The idea of reasonableness is one of the key ideas in Rawls’ Political Liberalism. I begin by highlighting Rawls’ main aim in the latter and some key features of his political conception of justice, followed by a brief exposition of three aspects of reasonableness. Specifically, I will elaborate on the rarely mentioned aspect of reasonable persons as having the desire to act from reasonableness and to be recognized (by other reasonable persons) as reasonable. I attempt to show the coherence of reasonableness with other aspects of Rawls’ Political Liberalism, and the role it plays within it. By doing so, I hope to indicate how we can begin responding to the usual worries about the possibility and relevance of Rawls’ Political Liberalism.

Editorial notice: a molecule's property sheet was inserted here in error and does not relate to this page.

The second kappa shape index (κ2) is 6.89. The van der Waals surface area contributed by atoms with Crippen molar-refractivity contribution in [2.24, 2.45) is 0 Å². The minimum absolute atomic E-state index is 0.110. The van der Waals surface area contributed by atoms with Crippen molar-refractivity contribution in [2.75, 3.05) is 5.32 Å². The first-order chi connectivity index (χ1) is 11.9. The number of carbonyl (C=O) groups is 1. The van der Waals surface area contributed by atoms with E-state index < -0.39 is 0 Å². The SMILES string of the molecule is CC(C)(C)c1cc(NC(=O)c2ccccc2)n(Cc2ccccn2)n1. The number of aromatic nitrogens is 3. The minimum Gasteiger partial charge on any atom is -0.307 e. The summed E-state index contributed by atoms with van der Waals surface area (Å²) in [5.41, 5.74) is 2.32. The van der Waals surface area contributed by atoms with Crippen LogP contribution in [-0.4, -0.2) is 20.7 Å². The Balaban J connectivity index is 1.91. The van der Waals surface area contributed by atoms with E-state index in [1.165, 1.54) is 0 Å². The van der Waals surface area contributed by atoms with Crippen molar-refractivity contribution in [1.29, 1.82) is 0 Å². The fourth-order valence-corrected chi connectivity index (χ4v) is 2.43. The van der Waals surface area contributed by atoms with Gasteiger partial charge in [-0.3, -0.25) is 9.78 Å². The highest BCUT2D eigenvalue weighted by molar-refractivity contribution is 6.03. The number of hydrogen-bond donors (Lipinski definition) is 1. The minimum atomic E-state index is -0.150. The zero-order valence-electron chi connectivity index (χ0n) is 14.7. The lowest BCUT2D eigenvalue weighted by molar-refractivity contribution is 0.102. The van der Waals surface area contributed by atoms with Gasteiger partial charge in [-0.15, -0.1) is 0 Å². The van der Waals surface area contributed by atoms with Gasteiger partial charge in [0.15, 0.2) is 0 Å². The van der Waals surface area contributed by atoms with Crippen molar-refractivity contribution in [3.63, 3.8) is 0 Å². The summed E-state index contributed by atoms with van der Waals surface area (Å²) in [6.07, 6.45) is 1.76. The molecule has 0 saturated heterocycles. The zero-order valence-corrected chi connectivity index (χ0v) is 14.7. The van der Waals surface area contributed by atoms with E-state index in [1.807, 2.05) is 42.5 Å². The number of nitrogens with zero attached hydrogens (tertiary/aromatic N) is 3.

Graduate Seminar Series.
Date: Tuesday, 8 Apr 2014
Time: 3 pm – 4 pm
Venue: Philosophy Resource Room (AS3 #05-23)
Speaker: Nicholas Cai
Moderator: Philippe Major
About the Speaker:
Nick’s primary interests are in the areas of Political Philosophy and the history of Political Philosophy. His honors thesis was a Rawlsian defense of Liberal Neutrality, focusing on the notion of Public Reason. His other research interests include Moral philosophy, German Idealism and Ancient Greek Philosophy, especially the connection between Politics, Religion, and Philosophy.